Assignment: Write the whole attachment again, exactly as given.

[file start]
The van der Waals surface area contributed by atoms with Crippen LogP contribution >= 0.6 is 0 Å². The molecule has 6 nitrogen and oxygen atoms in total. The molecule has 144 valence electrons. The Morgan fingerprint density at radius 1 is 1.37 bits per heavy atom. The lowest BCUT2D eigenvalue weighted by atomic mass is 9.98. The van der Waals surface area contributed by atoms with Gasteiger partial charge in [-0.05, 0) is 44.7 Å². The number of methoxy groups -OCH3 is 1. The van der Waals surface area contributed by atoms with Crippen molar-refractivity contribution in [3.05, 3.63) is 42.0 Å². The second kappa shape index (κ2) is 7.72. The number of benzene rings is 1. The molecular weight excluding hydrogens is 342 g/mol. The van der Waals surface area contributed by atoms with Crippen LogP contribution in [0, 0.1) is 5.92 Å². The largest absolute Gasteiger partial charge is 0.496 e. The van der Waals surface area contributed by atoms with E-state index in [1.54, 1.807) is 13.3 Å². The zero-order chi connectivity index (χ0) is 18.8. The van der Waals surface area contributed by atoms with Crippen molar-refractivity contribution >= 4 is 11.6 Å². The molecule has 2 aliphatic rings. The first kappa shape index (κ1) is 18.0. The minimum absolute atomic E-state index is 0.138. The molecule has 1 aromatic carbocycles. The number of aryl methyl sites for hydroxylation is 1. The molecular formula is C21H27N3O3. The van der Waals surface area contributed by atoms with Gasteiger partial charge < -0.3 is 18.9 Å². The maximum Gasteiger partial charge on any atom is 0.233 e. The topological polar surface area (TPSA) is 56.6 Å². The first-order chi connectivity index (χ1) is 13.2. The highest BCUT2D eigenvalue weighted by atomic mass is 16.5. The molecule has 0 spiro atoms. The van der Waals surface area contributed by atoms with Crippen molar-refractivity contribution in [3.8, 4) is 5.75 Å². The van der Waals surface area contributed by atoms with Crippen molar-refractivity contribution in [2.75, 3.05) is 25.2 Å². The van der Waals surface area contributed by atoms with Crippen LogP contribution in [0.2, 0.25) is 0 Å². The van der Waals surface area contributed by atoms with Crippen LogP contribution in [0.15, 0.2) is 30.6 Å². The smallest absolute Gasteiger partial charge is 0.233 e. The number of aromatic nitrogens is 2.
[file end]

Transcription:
The van der Waals surface area contributed by atoms with Crippen LogP contribution >= 0.6 is 0 Å². The molecule has 6 nitrogen and oxygen atoms in total. The molecule has 144 valence electrons. The Morgan fingerprint density at radius 1 is 1.37 bits per heavy atom. The lowest BCUT2D eigenvalue weighted by atomic mass is 9.98. The van der Waals surface area contributed by atoms with Gasteiger partial charge in [-0.05, 0) is 44.7 Å². The number of methoxy groups -OCH3 is 1. The van der Waals surface area contributed by atoms with Crippen molar-refractivity contribution in [3.05, 3.63) is 42.0 Å². The second kappa shape index (κ2) is 7.72. The number of benzene rings is 1. The molecular weight excluding hydrogens is 342 g/mol. The van der Waals surface area contributed by atoms with Crippen LogP contribution in [0, 0.1) is 5.92 Å². The largest absolute Gasteiger partial charge is 0.496 e. The van der Waals surface area contributed by atoms with E-state index in [1.54, 1.807) is 13.3 Å². The zero-order chi connectivity index (χ0) is 18.8. The van der Waals surface area contributed by atoms with Crippen molar-refractivity contribution >= 4 is 11.6 Å². The molecule has 2 aliphatic rings. The first kappa shape index (κ1) is 18.0. The minimum absolute atomic E-state index is 0.138. The molecule has 1 aromatic carbocycles. The number of aryl methyl sites for hydroxylation is 1. The molecular formula is C21H27N3O3. The van der Waals surface area contributed by atoms with Gasteiger partial charge < -0.3 is 18.9 Å². The maximum Gasteiger partial charge on any atom is 0.233 e. The topological polar surface area (TPSA) is 56.6 Å². The first-order chi connectivity index (χ1) is 13.2. The highest BCUT2D eigenvalue weighted by atomic mass is 16.5. The molecule has 0 spiro atoms. The van der Waals surface area contributed by atoms with Crippen molar-refractivity contribution in [3.8, 4) is 5.75 Å². The van der Waals surface area contributed by atoms with Crippen molar-refractivity contribution in [2.75, 3.05) is 25.2 Å². The van der Waals surface area contributed by atoms with Crippen LogP contribution in [0.2, 0.25) is 0 Å². The van der Waals surface area contributed by atoms with Crippen LogP contribution in [0.15, 0.2) is 30.6 Å². The smallest absolute Gasteiger partial charge is 0.233 e. The number of aromatic nitrogens is 2.